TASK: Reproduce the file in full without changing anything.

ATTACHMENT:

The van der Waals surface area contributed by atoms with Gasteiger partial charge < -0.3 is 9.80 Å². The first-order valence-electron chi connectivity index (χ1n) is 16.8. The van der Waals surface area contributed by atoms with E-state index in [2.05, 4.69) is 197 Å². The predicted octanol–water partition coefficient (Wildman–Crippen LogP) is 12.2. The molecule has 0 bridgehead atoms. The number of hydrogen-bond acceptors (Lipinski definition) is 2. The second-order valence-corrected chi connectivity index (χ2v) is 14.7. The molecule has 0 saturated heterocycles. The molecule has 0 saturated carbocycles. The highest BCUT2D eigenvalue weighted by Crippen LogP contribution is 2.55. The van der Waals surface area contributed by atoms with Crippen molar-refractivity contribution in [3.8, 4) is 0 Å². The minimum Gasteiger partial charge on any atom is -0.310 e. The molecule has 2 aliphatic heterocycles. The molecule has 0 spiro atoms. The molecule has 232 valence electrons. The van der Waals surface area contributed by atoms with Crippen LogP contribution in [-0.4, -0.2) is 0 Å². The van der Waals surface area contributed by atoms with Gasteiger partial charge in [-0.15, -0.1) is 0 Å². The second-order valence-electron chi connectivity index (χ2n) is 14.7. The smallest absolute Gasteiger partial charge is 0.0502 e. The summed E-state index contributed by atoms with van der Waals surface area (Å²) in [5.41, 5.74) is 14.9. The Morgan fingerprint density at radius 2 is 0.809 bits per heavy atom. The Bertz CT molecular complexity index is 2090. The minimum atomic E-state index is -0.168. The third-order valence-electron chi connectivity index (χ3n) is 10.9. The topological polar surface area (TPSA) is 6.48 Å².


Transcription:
The van der Waals surface area contributed by atoms with Gasteiger partial charge < -0.3 is 9.80 Å². The first-order valence-electron chi connectivity index (χ1n) is 16.8. The van der Waals surface area contributed by atoms with E-state index in [2.05, 4.69) is 197 Å². The predicted octanol–water partition coefficient (Wildman–Crippen LogP) is 12.2. The molecule has 0 bridgehead atoms. The number of hydrogen-bond acceptors (Lipinski definition) is 2. The second-order valence-corrected chi connectivity index (χ2v) is 14.7. The molecule has 0 saturated heterocycles. The molecule has 0 saturated carbocycles. The highest BCUT2D eigenvalue weighted by Crippen LogP contribution is 2.55. The van der Waals surface area contributed by atoms with Crippen molar-refractivity contribution in [3.8, 4) is 0 Å². The minimum Gasteiger partial charge on any atom is -0.310 e. The molecule has 2 aliphatic heterocycles. The molecule has 0 spiro atoms. The molecule has 232 valence electrons. The van der Waals surface area contributed by atoms with Crippen LogP contribution in [-0.4, -0.2) is 0 Å². The van der Waals surface area contributed by atoms with Gasteiger partial charge in [-0.15, -0.1) is 0 Å². The second-order valence-electron chi connectivity index (χ2n) is 14.7. The smallest absolute Gasteiger partial charge is 0.0502 e. The summed E-state index contributed by atoms with van der Waals surface area (Å²) in [5.41, 5.74) is 14.9. The Morgan fingerprint density at radius 2 is 0.809 bits per heavy atom. The Bertz CT molecular complexity index is 2090. The minimum atomic E-state index is -0.168. The third-order valence-electron chi connectivity index (χ3n) is 10.9. The topological polar surface area (TPSA) is 6.48 Å².